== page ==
Highland Township

The following articles were written by pupils of the rural schools for the Washington Evening Journal--14 September 1942 and republished in the Fall 2008 issue of the WCGS newsletter. Original authors unknown.

                    Highland was Once Part of Iowa Twp.
(Early Settlers)

    Highland township was organized and known as part of Iowa township in 1849. This was in October,and the following April the first election of officers occurred. It continued to be a part of Iowa township until 1854, when Highland township was organized.

    The first settlement was made by John Clark, who took a claim in section 7 in the year 1840. Mr. Clark was a native of Pennsylvania, but came to Iowa from Indiana. His family consisted of three boys: Joseph, John, and David; three daughters: Katy, Mary and Martha. The eldest daughter was a widow who had three children; her name was Kirtz. Mrs.Clark died in 1847 and Mr. Clark died in 1865, aged eighty years.

    The next settler was Ahira D. Liming, who settled on section 18 in 1841. Mrs. Liming died in 1844, which is supposed to have been the first death in the township; she was buried on the south side of Grove creek, not far from where Mr. Liming lived.

First Sermon in 1843

    John Forbes settled near where the military road crossed Grove creek in section 17. It was in Mr. Forbes' cabin that the first sermon was preached by F. R. S. Byrd, of the United Brethren church, in the winter of 1843 and 1844.

    In 1844 Isaac McGruder settled in section 22; William Wallace settled on section 23 and Moses Lane on eh same section.  John A. Brewere, Amos Brewer and Solomon Albaugh settled on section 26 about the same time.

    The families already mentioned were all the persons who settled in the township prior to the year 1845. Shortly afterward several new settlers came to the township, among whom were: D. C. Smeiser, settled on section 5: E. W. Marshall located on section 12; also J. F. Litsey and Lot Owen: John Tompkins bought out John Forbes.

    The first marriages in the township were those of John Parks to Elizabeth Wallace, and Eli Wallace to Margaret McGruder. These marriages occurred in 1845, and were solemnized by Rev. John Hayden.

Claims Near Timber

    At first, the settlers, without exception, made their claims near the timber, and the best of the prairie was entered by non-residents and remained unsettled until 1859. At this time, settlers began to come in rapidly, and in 1854, the township was detached from Iowa and organized. J. Ray and E. Supple were the first justices of the peace, and Caleb Marston, clerk.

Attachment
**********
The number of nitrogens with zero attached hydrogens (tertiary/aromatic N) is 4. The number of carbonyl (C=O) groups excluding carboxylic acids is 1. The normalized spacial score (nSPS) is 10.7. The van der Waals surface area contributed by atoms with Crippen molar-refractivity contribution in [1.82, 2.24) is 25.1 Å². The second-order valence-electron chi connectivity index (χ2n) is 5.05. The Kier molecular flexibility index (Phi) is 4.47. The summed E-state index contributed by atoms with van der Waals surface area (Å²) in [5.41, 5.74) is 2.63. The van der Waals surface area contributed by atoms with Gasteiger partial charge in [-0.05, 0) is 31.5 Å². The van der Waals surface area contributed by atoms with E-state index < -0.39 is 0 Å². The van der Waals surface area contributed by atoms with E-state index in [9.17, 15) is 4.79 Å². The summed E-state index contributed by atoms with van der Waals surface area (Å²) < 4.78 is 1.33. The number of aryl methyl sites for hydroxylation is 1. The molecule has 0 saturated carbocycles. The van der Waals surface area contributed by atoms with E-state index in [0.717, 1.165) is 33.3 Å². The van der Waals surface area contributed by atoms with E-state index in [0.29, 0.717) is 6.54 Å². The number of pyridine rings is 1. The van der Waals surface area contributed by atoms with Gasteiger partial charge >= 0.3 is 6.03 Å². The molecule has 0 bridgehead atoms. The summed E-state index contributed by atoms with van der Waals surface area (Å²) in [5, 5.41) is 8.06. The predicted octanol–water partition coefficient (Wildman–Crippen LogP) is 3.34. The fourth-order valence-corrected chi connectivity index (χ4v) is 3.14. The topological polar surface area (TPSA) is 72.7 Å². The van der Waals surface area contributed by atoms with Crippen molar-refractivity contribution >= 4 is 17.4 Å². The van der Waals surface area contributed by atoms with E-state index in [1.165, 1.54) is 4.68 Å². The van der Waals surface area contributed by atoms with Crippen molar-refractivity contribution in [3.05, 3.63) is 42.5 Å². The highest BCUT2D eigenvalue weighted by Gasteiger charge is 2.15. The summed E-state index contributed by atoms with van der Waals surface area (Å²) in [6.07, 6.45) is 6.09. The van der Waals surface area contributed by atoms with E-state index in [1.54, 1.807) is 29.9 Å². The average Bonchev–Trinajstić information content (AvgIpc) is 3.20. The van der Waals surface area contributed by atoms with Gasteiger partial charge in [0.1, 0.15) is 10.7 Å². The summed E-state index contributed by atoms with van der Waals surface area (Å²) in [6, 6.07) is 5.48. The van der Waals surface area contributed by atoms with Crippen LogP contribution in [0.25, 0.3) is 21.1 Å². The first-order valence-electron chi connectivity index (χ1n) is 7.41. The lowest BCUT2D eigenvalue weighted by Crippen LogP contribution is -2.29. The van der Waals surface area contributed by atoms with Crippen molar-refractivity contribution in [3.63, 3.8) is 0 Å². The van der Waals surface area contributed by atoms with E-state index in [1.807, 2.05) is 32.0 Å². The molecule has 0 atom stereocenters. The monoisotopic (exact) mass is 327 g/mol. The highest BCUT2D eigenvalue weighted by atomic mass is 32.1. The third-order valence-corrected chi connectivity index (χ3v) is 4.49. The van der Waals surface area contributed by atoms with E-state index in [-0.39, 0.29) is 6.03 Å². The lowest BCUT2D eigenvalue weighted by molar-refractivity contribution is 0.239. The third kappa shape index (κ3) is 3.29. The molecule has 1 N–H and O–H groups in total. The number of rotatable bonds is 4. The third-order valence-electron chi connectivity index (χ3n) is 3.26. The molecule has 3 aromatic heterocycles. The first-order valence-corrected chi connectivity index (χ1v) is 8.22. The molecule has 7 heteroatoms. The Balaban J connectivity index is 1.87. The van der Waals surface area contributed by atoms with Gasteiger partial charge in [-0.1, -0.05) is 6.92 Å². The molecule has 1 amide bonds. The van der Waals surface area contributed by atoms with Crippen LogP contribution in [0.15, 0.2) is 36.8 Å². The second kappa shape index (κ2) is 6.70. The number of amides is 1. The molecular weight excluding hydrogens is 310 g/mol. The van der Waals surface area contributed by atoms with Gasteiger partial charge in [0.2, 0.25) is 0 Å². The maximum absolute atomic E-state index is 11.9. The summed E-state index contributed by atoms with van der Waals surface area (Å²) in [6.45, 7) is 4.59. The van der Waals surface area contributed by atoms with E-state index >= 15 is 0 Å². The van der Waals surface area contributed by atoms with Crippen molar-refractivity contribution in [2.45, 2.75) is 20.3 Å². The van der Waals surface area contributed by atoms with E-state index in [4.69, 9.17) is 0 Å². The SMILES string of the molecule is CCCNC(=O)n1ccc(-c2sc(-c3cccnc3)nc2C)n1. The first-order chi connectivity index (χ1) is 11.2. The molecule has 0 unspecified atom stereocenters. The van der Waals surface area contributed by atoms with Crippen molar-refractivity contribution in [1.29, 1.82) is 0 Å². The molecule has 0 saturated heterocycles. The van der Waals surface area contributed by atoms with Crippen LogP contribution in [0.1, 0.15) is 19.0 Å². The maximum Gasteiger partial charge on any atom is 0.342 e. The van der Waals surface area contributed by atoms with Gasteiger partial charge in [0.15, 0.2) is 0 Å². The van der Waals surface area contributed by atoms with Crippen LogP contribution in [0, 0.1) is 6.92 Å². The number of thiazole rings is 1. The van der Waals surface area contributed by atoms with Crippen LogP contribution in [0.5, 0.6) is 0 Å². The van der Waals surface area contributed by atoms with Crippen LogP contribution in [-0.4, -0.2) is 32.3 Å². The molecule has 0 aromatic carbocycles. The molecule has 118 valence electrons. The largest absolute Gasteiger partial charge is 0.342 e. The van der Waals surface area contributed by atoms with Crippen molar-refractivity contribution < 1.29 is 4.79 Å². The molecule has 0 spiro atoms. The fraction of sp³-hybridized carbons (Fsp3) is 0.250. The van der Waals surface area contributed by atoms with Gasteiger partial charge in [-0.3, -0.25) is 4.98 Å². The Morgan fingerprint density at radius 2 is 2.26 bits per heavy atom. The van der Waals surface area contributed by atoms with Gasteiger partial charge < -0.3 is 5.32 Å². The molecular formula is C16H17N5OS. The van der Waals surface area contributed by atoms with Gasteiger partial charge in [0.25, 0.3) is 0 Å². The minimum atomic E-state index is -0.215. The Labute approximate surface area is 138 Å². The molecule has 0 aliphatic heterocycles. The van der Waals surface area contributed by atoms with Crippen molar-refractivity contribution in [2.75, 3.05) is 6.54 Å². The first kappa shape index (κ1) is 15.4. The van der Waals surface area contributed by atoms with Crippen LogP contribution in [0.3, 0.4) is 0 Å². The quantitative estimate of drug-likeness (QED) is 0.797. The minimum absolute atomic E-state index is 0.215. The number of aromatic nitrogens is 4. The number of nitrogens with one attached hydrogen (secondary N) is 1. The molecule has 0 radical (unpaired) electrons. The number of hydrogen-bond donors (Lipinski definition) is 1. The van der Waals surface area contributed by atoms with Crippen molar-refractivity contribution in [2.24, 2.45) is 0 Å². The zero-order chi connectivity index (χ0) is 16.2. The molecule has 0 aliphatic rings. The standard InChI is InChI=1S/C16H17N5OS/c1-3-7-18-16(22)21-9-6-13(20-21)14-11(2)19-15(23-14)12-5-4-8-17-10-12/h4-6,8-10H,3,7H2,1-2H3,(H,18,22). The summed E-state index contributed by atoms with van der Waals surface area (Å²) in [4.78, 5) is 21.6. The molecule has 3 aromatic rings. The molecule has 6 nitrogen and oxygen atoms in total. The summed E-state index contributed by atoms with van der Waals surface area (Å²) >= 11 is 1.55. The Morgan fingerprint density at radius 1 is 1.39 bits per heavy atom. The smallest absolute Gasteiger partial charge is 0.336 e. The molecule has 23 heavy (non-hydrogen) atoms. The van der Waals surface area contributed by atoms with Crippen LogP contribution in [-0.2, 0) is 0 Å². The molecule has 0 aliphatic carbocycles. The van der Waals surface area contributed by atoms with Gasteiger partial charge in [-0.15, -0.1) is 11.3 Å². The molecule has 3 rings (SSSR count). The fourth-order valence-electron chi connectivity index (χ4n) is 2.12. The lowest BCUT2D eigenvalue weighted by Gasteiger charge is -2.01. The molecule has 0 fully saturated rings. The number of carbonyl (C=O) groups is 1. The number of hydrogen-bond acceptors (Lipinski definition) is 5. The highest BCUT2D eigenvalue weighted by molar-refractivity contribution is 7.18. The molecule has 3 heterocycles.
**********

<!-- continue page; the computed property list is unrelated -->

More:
In 1848 Davis Creek post office was established on section 5, C. G. Maynard being the first postmaster. In 1854 Dairy post office was established on section 28. R. Prettyman being the first postmaster. Both of these offices were a long time ago discontinued. In 1880 there was one post-office located in the township. It was called White Ash and was located on section 1.

    The first birth in the township was that of John Tomkins, son of John and Catharine Tomkins. It is not positively known where the first school was taught, but Mr. Emmerson taught a very successful school at Harrisburg in 1854; he was buried at Davis Creek cemetery. The Kentucky school-house. erected on section 11 in 1845, was probably the first schoolhouse in the township. The first person sentenced to the penitentiary from the township. He was convicted of forgery in 1855.

    Harrisburg, Early Town
    Harrisburg was laid out by John Burris in 1855. This town was located on section 14. For a time, great efforts were made to build up a town. Mr. Burris bought a large amount of land in the vicinity of the town which was located on the southwest quarter of the section. Quite a number of lots were sold and all the land in the vicinity of the proposed town was rapidly settled up.

    About one hundred houses were built in the town and on the land adjacent which was supposed to belong to Burris. At the full tide of prospering, Harrisburg met with a sudden collapse from which it never recovered, and ever since that time the material proportions gradually vanished from  the mortal eye and its memory from human recollection. The cause of Harrisburg's decline and fall was the sudden failure of Burris and the financial ruin of all who o had anything to do with him.
Baptist, Methodist Churches

    Davis Creek Baptist church was organized July 11, 1868. D. Rice, A. Owens, J. Letiry, J. Little, W. Owens, F. Green, D. Owens, Mary Letiry, Nancy Green, Eliza Marston, Jane Rice, Mary B. Green, Mary E.Little, Sarah T. Marsh, and Margaret B. Owens were the original members in 1858 a frame church building was erected on the northeast  quarter of the section 11.

    East Praire M. E. church was organized i n 1870, with a membership of about 80. In May 1876, the organization bought the East Prairie school-house, located on section 8, and fitted it up for a place of worship at a cost of  $350.